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Georgia O'Keeffe

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Georgia O’Keeffe, Horse's Skull on Blue, 1930, oil on canvas, 30 x 16". Collection of the ASU Art Museum, gift of Oliver B. James 1951.057.030.

About the Artist

Georgia O'Keeffe was a pioneer, in her role as a prominent and determined American woman artist and in her decision to live and paint in the Southwest. O'Keeffe was the first woman to have a retrospective at the Museum of Modern Art in New York in 1945. She began spending her summers in New Mexico in 1929 and moved permanently to Abiquiu in 1949. From this time until her death at the age of 99 in 1986, she was inspired by the landscape and people of her new home. Horse's Skull on Blue is the first of a series of paintings of skulls which O'Keeffe painted from bones she found in the desert around her ranch.

O'Keeffe was originally from Wisconsin and she studied art at the Art Student's League in New York City for a year. As a young woman in 1916, she went to the rural area of Canyon, Texas for a year to teach art at a small school. While there, a friend in New York showed O'Keeffe's abstract watercolors of the West Texas landscape to the gallery owner and photographer Alfred Steiglitz. Steiglitz championed the emerging American modernist artists – such as Arthur Dove, Marsden Hartley and John Marin – supporting them financially and showing their work at his gallery called "291", named for it's address on Fifth Avenue. Steiglitz's gallery was the first venue in the country to actively exhibit avant-garde American and European art, including artists such as Picasso, Matisse and Duchamp. Steiglitz exhibited O'Keeffe's West Texas watercolors in 1917, which was his last gallery exhibition, and the two became lovers and married in 1924.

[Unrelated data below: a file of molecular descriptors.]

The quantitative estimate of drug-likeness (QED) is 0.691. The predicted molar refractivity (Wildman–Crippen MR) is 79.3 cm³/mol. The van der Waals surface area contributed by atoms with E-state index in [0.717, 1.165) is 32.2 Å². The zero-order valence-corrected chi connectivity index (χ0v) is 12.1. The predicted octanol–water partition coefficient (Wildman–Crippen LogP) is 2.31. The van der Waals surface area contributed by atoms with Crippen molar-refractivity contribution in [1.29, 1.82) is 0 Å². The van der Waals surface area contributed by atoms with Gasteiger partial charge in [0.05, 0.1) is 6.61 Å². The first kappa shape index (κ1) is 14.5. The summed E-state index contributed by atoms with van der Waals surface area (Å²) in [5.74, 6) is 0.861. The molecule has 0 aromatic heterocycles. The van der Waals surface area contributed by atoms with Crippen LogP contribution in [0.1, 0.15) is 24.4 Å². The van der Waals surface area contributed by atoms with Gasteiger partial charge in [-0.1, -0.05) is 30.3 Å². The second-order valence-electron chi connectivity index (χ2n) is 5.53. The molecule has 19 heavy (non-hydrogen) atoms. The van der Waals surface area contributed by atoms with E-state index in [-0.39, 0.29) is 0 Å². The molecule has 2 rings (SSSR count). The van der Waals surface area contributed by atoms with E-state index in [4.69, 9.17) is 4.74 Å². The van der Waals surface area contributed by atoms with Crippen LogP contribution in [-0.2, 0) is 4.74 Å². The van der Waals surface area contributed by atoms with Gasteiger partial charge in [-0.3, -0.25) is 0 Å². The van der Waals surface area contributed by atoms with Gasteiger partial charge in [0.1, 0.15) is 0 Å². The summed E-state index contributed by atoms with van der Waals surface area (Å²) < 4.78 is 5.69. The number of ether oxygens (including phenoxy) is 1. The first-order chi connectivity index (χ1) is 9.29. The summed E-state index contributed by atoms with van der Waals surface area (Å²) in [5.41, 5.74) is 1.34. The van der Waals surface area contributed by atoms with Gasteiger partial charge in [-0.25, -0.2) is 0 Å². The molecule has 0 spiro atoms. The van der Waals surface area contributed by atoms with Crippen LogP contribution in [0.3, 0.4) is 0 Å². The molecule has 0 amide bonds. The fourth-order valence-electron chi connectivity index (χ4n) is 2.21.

Before moving to the Southwest, O'Keeffe painted a series of New York cityscapes and flowers. O'Keeffe started painting close, cropped examinations of the colors and shapes of the flowers at Steiglitz's country home in upstate New York. O'Keeffe applied this same scrutiny to Horse's Skull on Blue. The blue background of the painting refers to the clear, blue skies that dominate the landscape of New Mexico. The artist's choice to paint a sun-bleached skull is due in large part to her environment. But the painting is also part of the memento mori tradition of still life paintings, which refer to the fleeting nature of life by including symbols of death such as skulls or perishable foods and plants. Take a look at the still lifes by Willem Kalf and Peale in the American Gallery for another look at memento mori.

 

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